I stepped nervously through the glass door of the main exhibition racquetball court to start my semi-final match.
A large crowd sat around the glass walls that made up three sides of the court and they also watched from the balcony where the match official would call the games.
Apparently all these people thought there was something to see.
As I latched the door it became very obvious to me they were not wrong.
Racquetball was a very popular sport in Houston, Texas back in the late 70s.
I belonged to three different clubs and played almost every night somewhere.
Weekend tournaments were hosted across the city. This particular time I had fought my way into the semi-finals, yet I had a sinking feeling in my stomach this next match would not go well at all.
My opponent was a very popular defensive lineman for the Houston Oilers NFL football team.
The Oilers had just finished a season that saw them in a massive battle to get past the Pittsburgh Steelers as the teams tried to make it to the Super Bowl.
The Oilers failed in that attempt, but around our city these guys were legends.
They were also massive. I was barely 175 pounds at the time, so this NFL player was like a huge oak tree standing mid court. The intimidation was complete and his physical strength was on clear display.
The winning strategy in racquetball, as with many sports, is to occupy center court.
You move your opponent off center and you make sure they stay off center. This guy was so big he only had to move a few feet in any direction to return my shots.
He controlled center court and I paid the price.
His arms were so strong he could just lean over and snap the racquet sending the ball against the front wall with a deafening report.
Several times I got in front of such a return and received huge red whelps on the back of my calves as the rubber ball slammed into my body. I lost a very physical game one.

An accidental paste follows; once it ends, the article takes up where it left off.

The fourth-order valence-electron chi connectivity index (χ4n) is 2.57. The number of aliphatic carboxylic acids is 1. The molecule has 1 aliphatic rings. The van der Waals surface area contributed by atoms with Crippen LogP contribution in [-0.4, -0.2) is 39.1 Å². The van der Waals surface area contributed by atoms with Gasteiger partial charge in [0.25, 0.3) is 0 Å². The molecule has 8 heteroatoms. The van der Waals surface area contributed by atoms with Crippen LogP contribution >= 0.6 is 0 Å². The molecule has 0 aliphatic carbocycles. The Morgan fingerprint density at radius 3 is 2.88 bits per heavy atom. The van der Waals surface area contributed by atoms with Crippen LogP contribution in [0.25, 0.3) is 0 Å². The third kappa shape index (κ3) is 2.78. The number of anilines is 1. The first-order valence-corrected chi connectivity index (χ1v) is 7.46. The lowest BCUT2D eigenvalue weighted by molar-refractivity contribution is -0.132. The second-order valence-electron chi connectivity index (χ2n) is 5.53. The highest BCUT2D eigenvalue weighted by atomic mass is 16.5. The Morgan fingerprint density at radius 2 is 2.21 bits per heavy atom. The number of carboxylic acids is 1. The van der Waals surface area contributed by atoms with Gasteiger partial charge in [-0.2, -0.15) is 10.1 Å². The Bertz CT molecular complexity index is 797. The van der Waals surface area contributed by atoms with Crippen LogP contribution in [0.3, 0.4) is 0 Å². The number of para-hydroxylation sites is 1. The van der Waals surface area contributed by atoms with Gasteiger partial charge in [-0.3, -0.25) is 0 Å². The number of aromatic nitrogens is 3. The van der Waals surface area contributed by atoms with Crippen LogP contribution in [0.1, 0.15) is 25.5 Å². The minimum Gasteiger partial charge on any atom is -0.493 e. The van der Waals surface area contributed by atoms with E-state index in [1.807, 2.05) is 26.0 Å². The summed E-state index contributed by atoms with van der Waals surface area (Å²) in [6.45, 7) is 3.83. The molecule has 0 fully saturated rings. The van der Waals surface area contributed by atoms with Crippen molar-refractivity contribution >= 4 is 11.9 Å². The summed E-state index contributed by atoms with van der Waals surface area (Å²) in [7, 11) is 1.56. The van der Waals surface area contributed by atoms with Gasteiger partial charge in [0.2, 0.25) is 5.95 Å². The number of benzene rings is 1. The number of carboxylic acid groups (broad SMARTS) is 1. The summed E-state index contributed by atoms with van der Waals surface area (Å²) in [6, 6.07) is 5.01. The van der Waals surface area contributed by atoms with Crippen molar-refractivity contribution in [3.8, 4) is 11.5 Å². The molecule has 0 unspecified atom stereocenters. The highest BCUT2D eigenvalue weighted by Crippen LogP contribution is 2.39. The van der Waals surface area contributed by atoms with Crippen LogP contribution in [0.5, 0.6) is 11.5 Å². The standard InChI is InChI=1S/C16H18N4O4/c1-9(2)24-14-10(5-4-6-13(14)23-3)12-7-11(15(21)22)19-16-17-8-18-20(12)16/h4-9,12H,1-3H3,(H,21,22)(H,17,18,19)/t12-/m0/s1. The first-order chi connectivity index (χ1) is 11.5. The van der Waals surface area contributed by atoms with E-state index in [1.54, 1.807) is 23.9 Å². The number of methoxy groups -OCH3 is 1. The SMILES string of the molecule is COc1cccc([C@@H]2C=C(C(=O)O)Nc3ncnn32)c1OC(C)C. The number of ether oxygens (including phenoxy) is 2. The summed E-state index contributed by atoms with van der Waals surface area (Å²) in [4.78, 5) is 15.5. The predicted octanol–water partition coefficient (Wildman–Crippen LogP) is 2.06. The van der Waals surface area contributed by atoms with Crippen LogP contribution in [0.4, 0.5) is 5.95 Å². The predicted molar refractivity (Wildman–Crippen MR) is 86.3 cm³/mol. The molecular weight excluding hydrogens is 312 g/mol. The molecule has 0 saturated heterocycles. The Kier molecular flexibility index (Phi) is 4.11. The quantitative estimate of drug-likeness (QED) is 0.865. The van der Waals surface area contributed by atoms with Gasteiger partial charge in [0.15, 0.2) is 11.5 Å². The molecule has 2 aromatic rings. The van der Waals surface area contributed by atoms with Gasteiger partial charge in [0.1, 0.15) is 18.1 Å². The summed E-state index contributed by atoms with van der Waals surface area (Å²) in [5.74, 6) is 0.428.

As the second game started my coach reminded me that racquetball is also about adroit skill, not just power.
I changed my strategy by hitting long arching shots that would angle off the high upper walls and the ceiling.
I returned to playing my game not my opponent's. Some of my shots were so precise they dropped into the far corners of the court with a spin that sent them slowly rolling across the wooden floor. This hulk of an opponent could not move as quickly as many thought and he had trouble digging the ball out of the corners.
I won the second game and threw the match into a tie breaker.
Professional athletes have the ability to dig deep into their souls to produce amazing physical results. They can seize the moment, turning a loss into victory with the blink of an eye.
The tie breaker, I am told, was a match to behold.
As strength tangled with finesse and power tackled geometry - the battle raged until it came down to match point. My last serve arched through the air high on his backhand side and it fell dead in the dusty back corner. It didn't even roll back out onto floor.
I had won the battle by one point.
I lost in the finals to another finesse player, but to me it didn't really matter. I had overcome stark fear during that semi match and I had figured out a different way to win the battle against an opponent that I truly thought I had no prayer of overcoming. That lesson and that feeling was better than any little plastic trophy I could have received.
The next time you step onto your personal court to battle life, remember that sometimes you can win with finesse instead of just using power.
Charlie Auvermann is a longtime Dawson County resident and former editor of the Dawson Community News. He is also the executive director of the local development authority.